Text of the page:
The Crescent Report

March 26, 2009

The Hatchets May Swing, But the Tree Still Stands: A Response to Investigative Project ‘Expose’ of Imam Mahdi Bray

Filed under: Extremism, Muslim Americans, Muslim Issues — Imam Mahdi Bray @ 7:19 pm

In the Name of Allah, Most Gracious, Most Merciful

By Ibrahim Abdil-Mu’id Ramey

WASHINGTON, DC (MASNET) March 26, 2009 – It’s no secret that many national Muslim leaders have been in the cross-hairs of organizations with a singular dedication to attacking Islam or characterizing high-profile American Muslim leaders as dangerous extremists. Imam Mahdi Bray, Founder and Executive Director of MAS Freedom (MASF), the civic and human rights advocacy entity of the Muslim American Society (MAS), is the latest target in this ongoing form of smear campaigning.

On March 26, 2009, Steve Emerson’s Investigative Project released an expose on Imam Bray, outlining details from a past felony conviction, complete with photos from the arrest record; clearly with the intent to implicate that Imam Bray leads some sort of ‘secret’ life.

However, it goes without saying that, what happened in the past, and what Imam Bray has achieved subsequent to those earlier, troubled years, paint quite a different picture altogether from the one that the IP expose would lead readers to believe.

For starters, Imam Bray has never, either in private or in his extensive public life, denied serving time in prison or having a prior history of experience with drug use while working in the entertainment industry in his earlier years.

That said, it might also be pointed out that, while incarcerated Imam Bray was heralded by corrections officials as a model prisoner, and subsequent to his release, became extensively active in religious dawa (outreach), organizing the National Islamic Prison Foundation – a project with the mission of supporting incarcerated Muslims.

The success of the prison outreach program resulted in Imam Bray receiving a 1995 invitation to return to the Federal Correctional Institution in Morgantown, West Virginia as a motivational speaker for Muslim inmates.

What is important to Imam Bray’s colleagues, community members, friends and family, is not the time that he spent in jail; it is the quality and integrity of the life he has led subsequent to having paid for past mistakes.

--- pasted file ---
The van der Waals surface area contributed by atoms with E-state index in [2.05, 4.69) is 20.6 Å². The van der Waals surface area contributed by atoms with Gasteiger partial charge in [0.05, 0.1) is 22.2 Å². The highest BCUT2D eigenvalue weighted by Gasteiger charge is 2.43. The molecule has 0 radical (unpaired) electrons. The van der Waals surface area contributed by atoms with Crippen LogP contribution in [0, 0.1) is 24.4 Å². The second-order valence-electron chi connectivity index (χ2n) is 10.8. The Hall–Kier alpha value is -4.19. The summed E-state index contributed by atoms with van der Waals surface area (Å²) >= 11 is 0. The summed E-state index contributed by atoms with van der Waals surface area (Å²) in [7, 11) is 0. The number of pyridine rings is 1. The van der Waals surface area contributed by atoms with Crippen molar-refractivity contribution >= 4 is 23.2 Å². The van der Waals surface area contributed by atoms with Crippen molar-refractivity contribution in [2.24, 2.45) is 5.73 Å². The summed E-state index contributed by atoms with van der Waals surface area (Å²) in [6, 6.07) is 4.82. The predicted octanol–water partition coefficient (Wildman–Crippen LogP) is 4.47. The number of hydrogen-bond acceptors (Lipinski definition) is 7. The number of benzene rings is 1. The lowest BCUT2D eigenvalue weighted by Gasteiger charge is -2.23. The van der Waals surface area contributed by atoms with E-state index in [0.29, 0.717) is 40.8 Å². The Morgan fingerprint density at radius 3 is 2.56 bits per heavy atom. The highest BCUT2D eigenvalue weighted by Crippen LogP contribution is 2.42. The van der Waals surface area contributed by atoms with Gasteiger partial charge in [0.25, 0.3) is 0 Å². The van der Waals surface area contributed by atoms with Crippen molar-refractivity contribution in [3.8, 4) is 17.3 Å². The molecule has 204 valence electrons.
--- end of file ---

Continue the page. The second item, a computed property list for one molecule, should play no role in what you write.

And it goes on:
What is really troubling to Emerson, Spencer, Pipes, and their fellow travelers, is not Imam Bray’s felony conviction or time spent in prison, but rather his effectiveness in building Muslim institutions and defending the rights of unjust targets of prosecution, as in the cases of the Six Traveling Imams and Dr. Sami Al-Arian, to name just two.

Much of Imam Bray’s work is spent promoting Muslim community civic engagement, encouraging Muslim voter registration and participation in the electoral process, and advocating for justice on behalf of the many innocent victims of the post 9/11 anti-Muslim dragnet that has become so evident to all of us.

The body of Imam Bray’s work – all within the context of nonviolence – is something that Muslim bashers and Islamophobes love to hate.

Islam is a transformational force in the lives of many Muslims, as is evident in the case of Imam Bray. It is with a note of personal pride, I might add, that this transformational force is also evident in the work and legacy of another African-American former inmate: El Hajj Malik Shabazz, better known as Malcolm X.

Clearly the intent of the Investigative Report’s expose is to excoriate Imam Bray by portraying his past moral turpitude as an indicator of un-trustworthiness. The article should, in my opinion, be viewed in the context of the larger campaign against Muslim activists and the advances that Muslims have made in bringing Islamic values and the Muslim community presence to a more central place in the American inter-religious discourse.

The evidence of this advancement is reflected, in part, in Imam Bray’s national stature, as well as the vehement attempts by some of his opponents to discredit him.

They can (and will) chop away at him; but I know this tree – and it won’t succumb to the blows of their hatchets.

A Chinese political philosopher once said, “To be attacked by one’s enemies is not a bad thing, but a good thing.”

Perhaps this latest broadside will only help to illuminate that Islam, indeed, can change the lives of people for the better.

It certainly did in the case of my beloved friend, colleague, and brother in faith, Imam Mahdi Bray.


MAS Freedom (MASF) is a civic and human rights advocacy entity and sister organization of the Muslim American Society (MAS), the largest Muslim, grassroots, charitable, religious, social, cultural, civic and educational organization in America – with 55 chapters in 35 states.


MAS Freedom

1325 G Street NW, Suite 500

Washington DC 20005

Phone: (202) 552-7414

or (703) 642-6165

Toll Free: 1-(888)-627-8471

Fax: (703) 998-6526

MASF on the Web

Contact MASF by Email



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